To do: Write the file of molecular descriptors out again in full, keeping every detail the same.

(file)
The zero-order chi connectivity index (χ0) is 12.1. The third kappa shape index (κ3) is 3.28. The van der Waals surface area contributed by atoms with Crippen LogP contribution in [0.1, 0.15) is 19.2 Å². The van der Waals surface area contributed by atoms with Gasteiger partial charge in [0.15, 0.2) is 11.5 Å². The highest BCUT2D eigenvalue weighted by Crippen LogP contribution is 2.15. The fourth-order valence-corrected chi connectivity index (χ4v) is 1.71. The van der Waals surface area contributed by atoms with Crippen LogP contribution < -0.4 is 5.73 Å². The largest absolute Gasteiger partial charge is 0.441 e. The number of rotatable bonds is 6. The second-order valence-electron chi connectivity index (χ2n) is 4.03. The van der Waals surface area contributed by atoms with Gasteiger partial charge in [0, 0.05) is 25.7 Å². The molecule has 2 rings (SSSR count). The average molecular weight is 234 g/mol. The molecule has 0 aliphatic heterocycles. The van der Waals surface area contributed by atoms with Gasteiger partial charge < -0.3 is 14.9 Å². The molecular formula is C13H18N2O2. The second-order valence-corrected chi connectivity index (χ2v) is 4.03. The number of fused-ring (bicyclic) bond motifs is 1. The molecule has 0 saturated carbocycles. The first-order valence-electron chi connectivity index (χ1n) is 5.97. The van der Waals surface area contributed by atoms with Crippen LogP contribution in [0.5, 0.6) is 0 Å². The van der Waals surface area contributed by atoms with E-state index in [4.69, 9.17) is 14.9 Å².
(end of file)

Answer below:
The zero-order chi connectivity index (χ0) is 12.1. The third kappa shape index (κ3) is 3.28. The van der Waals surface area contributed by atoms with Crippen LogP contribution in [0.1, 0.15) is 19.2 Å². The van der Waals surface area contributed by atoms with Gasteiger partial charge in [0.15, 0.2) is 11.5 Å². The highest BCUT2D eigenvalue weighted by Crippen LogP contribution is 2.15. The fourth-order valence-corrected chi connectivity index (χ4v) is 1.71. The van der Waals surface area contributed by atoms with Crippen LogP contribution < -0.4 is 5.73 Å². The largest absolute Gasteiger partial charge is 0.441 e. The number of rotatable bonds is 6. The second-order valence-electron chi connectivity index (χ2n) is 4.03. The van der Waals surface area contributed by atoms with Gasteiger partial charge in [0, 0.05) is 25.7 Å². The molecule has 2 rings (SSSR count). The average molecular weight is 234 g/mol. The molecule has 0 aliphatic heterocycles. The van der Waals surface area contributed by atoms with Gasteiger partial charge < -0.3 is 14.9 Å². The molecular formula is C13H18N2O2. The second-order valence-corrected chi connectivity index (χ2v) is 4.03. The number of fused-ring (bicyclic) bond motifs is 1. The molecule has 0 saturated carbocycles. The first-order valence-electron chi connectivity index (χ1n) is 5.97. The van der Waals surface area contributed by atoms with Crippen LogP contribution in [0.5, 0.6) is 0 Å². The van der Waals surface area contributed by atoms with E-state index in [4.69, 9.17) is 14.9 Å².